The Differences Between a Manufacturing Apprenticeship and an Internship
Manufacturing apprenticeships are, essentially, a quality workforce development solution. If you have a need for talent, an apprenticeship is a framework that can be built around a training program that can offer you the talent you need.
Apprenticeships typically have five hallmarks:
- Related instruction
- On-the-job training
- Scheduled wage increases throughout the program
A manufacturing apprenticeship can take on average one to four years to complete, and often leads to gaining experience that ties directly into a full-time job. Apprenticeships include a structured training plan, with a focus on mastering specific skills an employer needs to fill an occupation within their organization.
On the other hand, internships can’t guarantee that foot in the door. Not to mention, they’re often unpaid and don’t always entail a mentorship either. Internships aren’t structured and often focus on entry-level general work experience.
When it comes to an internship, most people either do it for a semester or summer and then move on to the next one or get hired full-time; with an apprenticeship, it can take years to complete and requires a full-time commitment.
How Can Apprenticeship Programs Impact a Company’s Retention and Employee Engagement?
Apprenticeship Programs Supplement Recruitment Efforts
If your organization notices fewer and fewer people looking to become entry-level workers or technicians, then that might be an indicator they don’t even recognize the value of the role they could play in your organization.
Apprenticeships amplify this awareness and provide a guided route to success in your manufacturing operation and the industry as a whole. Apprenticeships provide a format in which to go out and recruit more aggressively. They also enable access to niche roles, and various skill sets for people that otherwise wouldn’t have access.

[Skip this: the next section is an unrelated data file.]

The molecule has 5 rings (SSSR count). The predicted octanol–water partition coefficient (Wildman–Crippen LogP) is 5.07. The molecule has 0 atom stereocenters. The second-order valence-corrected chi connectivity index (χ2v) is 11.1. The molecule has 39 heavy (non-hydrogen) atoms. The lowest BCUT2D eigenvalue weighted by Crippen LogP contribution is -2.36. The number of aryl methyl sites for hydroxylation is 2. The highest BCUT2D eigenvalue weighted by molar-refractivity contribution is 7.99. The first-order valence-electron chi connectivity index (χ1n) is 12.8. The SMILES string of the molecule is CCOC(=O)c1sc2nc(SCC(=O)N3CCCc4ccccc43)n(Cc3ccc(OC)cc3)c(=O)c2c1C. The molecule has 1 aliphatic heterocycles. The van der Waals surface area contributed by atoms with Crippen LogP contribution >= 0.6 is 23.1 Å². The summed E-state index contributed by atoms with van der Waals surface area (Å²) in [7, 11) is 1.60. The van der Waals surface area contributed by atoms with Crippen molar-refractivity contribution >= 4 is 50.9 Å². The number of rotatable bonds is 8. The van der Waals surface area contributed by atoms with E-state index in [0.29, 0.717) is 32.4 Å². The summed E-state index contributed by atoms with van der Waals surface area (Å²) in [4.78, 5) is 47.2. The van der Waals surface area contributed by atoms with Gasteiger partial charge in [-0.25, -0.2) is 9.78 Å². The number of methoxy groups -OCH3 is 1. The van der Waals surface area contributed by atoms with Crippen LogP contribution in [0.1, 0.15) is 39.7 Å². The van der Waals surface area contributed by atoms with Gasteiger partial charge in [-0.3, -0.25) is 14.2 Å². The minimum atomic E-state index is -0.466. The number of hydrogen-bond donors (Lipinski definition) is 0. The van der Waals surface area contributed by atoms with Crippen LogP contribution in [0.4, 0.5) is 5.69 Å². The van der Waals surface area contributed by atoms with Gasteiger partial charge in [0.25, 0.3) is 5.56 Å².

Programs Accelerate Training and Certification Status
The other thing with, virtually, every industry, the explosion of technology has required that our workers and technicians learn a lot more skills a lot faster. Upon reaching what is called a “journey-level” or expert level in four years, the apprentice is fully qualified.
The apprenticeship training, both in the classroom and on the job, allows manufacturing organizations to really accelerate work-related education.
Credentials Are Portable Through U.S. DOL Registration
One of the great things about registering your apprenticeship is that people get a credential that’s portable. Meaning if your program is registered with the U.S. DOL, then that certificate is a benefit to the apprentice because their experience is verified by the Federal Government.
Plus, oftentimes, registered programs align with federal and state grant funding to help offset or provide incentives to the employer, which makes these programs more affordable for manufacturing organizations.
Mentors Foster Engagement and Support
Retention typically comes with the ability for someone to see they have a career path and can develop. That’s why mentoring and on-the-job learning are such critical parts of apprenticeship.